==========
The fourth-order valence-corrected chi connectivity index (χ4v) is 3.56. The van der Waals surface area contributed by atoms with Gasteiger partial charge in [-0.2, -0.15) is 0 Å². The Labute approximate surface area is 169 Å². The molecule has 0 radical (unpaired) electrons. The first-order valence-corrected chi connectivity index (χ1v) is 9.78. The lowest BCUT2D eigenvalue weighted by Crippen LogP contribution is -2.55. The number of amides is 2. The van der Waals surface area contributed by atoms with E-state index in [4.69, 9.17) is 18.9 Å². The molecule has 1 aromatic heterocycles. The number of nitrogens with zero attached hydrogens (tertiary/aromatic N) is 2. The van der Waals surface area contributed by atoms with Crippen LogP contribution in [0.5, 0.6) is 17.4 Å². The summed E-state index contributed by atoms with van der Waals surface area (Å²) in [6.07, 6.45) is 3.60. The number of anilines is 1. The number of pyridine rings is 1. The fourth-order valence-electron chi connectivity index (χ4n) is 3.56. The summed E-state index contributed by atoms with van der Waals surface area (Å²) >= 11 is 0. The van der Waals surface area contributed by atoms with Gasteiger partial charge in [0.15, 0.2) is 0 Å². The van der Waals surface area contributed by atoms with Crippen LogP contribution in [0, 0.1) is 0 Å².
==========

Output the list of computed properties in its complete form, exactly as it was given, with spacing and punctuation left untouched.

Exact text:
The fourth-order valence-corrected chi connectivity index (χ4v) is 3.56. The van der Waals surface area contributed by atoms with Gasteiger partial charge in [-0.2, -0.15) is 0 Å². The Labute approximate surface area is 169 Å². The molecule has 0 radical (unpaired) electrons. The first-order valence-corrected chi connectivity index (χ1v) is 9.78. The lowest BCUT2D eigenvalue weighted by Crippen LogP contribution is -2.55. The number of amides is 2. The van der Waals surface area contributed by atoms with E-state index in [4.69, 9.17) is 18.9 Å². The molecule has 1 aromatic heterocycles. The number of nitrogens with zero attached hydrogens (tertiary/aromatic N) is 2. The van der Waals surface area contributed by atoms with Crippen LogP contribution in [0.5, 0.6) is 17.4 Å². The summed E-state index contributed by atoms with van der Waals surface area (Å²) in [6.07, 6.45) is 3.60. The number of anilines is 1. The number of pyridine rings is 1. The fourth-order valence-electron chi connectivity index (χ4n) is 3.56. The summed E-state index contributed by atoms with van der Waals surface area (Å²) >= 11 is 0. The van der Waals surface area contributed by atoms with Gasteiger partial charge in [0.15, 0.2) is 0 Å². The van der Waals surface area contributed by atoms with Crippen LogP contribution in [0, 0.1) is 0 Å².